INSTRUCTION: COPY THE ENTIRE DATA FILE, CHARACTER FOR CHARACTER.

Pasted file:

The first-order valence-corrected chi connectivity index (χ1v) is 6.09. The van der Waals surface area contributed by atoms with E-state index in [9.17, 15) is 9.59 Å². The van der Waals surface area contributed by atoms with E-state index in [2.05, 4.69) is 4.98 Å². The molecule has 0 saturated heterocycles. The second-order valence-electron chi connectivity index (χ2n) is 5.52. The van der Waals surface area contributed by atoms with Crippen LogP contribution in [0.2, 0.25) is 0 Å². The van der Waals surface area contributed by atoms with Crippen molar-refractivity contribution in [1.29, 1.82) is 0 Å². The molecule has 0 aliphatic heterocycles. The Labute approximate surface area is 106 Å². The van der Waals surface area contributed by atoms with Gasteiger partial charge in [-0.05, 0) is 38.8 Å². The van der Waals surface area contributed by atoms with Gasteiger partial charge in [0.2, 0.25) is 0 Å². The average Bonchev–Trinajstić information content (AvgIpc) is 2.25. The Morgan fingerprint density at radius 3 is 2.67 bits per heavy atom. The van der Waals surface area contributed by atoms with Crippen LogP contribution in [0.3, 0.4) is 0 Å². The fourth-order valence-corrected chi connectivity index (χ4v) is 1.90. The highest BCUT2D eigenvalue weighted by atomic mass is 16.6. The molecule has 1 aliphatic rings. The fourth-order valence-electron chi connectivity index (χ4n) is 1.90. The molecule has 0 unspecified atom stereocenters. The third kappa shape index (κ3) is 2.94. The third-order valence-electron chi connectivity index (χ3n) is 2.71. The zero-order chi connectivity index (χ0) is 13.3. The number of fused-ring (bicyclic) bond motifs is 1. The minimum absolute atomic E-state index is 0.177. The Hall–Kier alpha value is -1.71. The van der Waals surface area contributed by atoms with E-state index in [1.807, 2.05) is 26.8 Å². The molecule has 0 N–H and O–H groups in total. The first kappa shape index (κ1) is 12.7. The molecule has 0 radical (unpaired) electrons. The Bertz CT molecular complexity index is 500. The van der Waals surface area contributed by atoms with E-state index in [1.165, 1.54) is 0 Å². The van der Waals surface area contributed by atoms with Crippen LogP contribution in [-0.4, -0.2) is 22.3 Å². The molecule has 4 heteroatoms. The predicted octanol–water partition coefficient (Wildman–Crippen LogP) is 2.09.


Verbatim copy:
The first-order valence-corrected chi connectivity index (χ1v) is 6.09. The van der Waals surface area contributed by atoms with E-state index in [9.17, 15) is 9.59 Å². The van der Waals surface area contributed by atoms with E-state index in [2.05, 4.69) is 4.98 Å². The molecule has 0 saturated heterocycles. The second-order valence-electron chi connectivity index (χ2n) is 5.52. The van der Waals surface area contributed by atoms with Crippen LogP contribution in [0.2, 0.25) is 0 Å². The van der Waals surface area contributed by atoms with Crippen molar-refractivity contribution in [1.29, 1.82) is 0 Å². The molecule has 0 aliphatic heterocycles. The Labute approximate surface area is 106 Å². The van der Waals surface area contributed by atoms with Gasteiger partial charge in [-0.05, 0) is 38.8 Å². The van der Waals surface area contributed by atoms with Gasteiger partial charge in [0.2, 0.25) is 0 Å². The average Bonchev–Trinajstić information content (AvgIpc) is 2.25. The Morgan fingerprint density at radius 3 is 2.67 bits per heavy atom. The van der Waals surface area contributed by atoms with Crippen LogP contribution in [0.3, 0.4) is 0 Å². The fourth-order valence-corrected chi connectivity index (χ4v) is 1.90. The highest BCUT2D eigenvalue weighted by atomic mass is 16.6. The molecule has 1 aliphatic rings. The fourth-order valence-electron chi connectivity index (χ4n) is 1.90. The molecule has 0 unspecified atom stereocenters. The third kappa shape index (κ3) is 2.94. The third-order valence-electron chi connectivity index (χ3n) is 2.71. The zero-order chi connectivity index (χ0) is 13.3. The number of fused-ring (bicyclic) bond motifs is 1. The minimum absolute atomic E-state index is 0.177. The Hall–Kier alpha value is -1.71. The van der Waals surface area contributed by atoms with E-state index in [1.807, 2.05) is 26.8 Å². The molecule has 0 N–H and O–H groups in total. The first kappa shape index (κ1) is 12.7. The molecule has 0 radical (unpaired) electrons. The Bertz CT molecular complexity index is 500. The van der Waals surface area contributed by atoms with E-state index in [1.165, 1.54) is 0 Å². The van der Waals surface area contributed by atoms with Crippen LogP contribution in [-0.4, -0.2) is 22.3 Å². The molecule has 4 heteroatoms. The predicted octanol–water partition coefficient (Wildman–Crippen LogP) is 2.09.